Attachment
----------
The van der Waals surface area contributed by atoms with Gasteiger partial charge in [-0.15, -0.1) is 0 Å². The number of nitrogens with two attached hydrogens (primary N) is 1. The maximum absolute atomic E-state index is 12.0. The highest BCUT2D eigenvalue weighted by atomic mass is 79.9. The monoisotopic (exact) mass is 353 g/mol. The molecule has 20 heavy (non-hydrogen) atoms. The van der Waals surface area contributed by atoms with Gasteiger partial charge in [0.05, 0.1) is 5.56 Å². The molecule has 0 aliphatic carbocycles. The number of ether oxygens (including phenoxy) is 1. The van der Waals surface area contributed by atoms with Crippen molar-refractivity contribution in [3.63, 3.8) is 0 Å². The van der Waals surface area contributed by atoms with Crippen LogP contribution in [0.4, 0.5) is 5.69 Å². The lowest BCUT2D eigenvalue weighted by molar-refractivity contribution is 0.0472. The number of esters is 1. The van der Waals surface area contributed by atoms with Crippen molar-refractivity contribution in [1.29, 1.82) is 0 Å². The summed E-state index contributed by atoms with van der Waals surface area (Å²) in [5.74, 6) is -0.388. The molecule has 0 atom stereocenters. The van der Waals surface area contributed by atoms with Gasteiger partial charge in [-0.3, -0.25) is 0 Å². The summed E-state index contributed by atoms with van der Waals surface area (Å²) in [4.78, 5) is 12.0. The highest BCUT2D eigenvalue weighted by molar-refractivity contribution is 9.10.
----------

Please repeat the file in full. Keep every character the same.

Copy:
The van der Waals surface area contributed by atoms with Gasteiger partial charge in [-0.15, -0.1) is 0 Å². The number of nitrogens with two attached hydrogens (primary N) is 1. The maximum absolute atomic E-state index is 12.0. The highest BCUT2D eigenvalue weighted by atomic mass is 79.9. The monoisotopic (exact) mass is 353 g/mol. The molecule has 20 heavy (non-hydrogen) atoms. The van der Waals surface area contributed by atoms with Gasteiger partial charge in [0.05, 0.1) is 5.56 Å². The molecule has 0 aliphatic carbocycles. The number of ether oxygens (including phenoxy) is 1. The van der Waals surface area contributed by atoms with Crippen molar-refractivity contribution in [3.63, 3.8) is 0 Å². The van der Waals surface area contributed by atoms with Crippen LogP contribution in [0.4, 0.5) is 5.69 Å². The lowest BCUT2D eigenvalue weighted by molar-refractivity contribution is 0.0472. The number of esters is 1. The van der Waals surface area contributed by atoms with Crippen molar-refractivity contribution in [1.29, 1.82) is 0 Å². The summed E-state index contributed by atoms with van der Waals surface area (Å²) in [5.74, 6) is -0.388. The molecule has 0 atom stereocenters. The van der Waals surface area contributed by atoms with Gasteiger partial charge in [-0.3, -0.25) is 0 Å². The summed E-state index contributed by atoms with van der Waals surface area (Å²) in [4.78, 5) is 12.0. The highest BCUT2D eigenvalue weighted by molar-refractivity contribution is 9.10.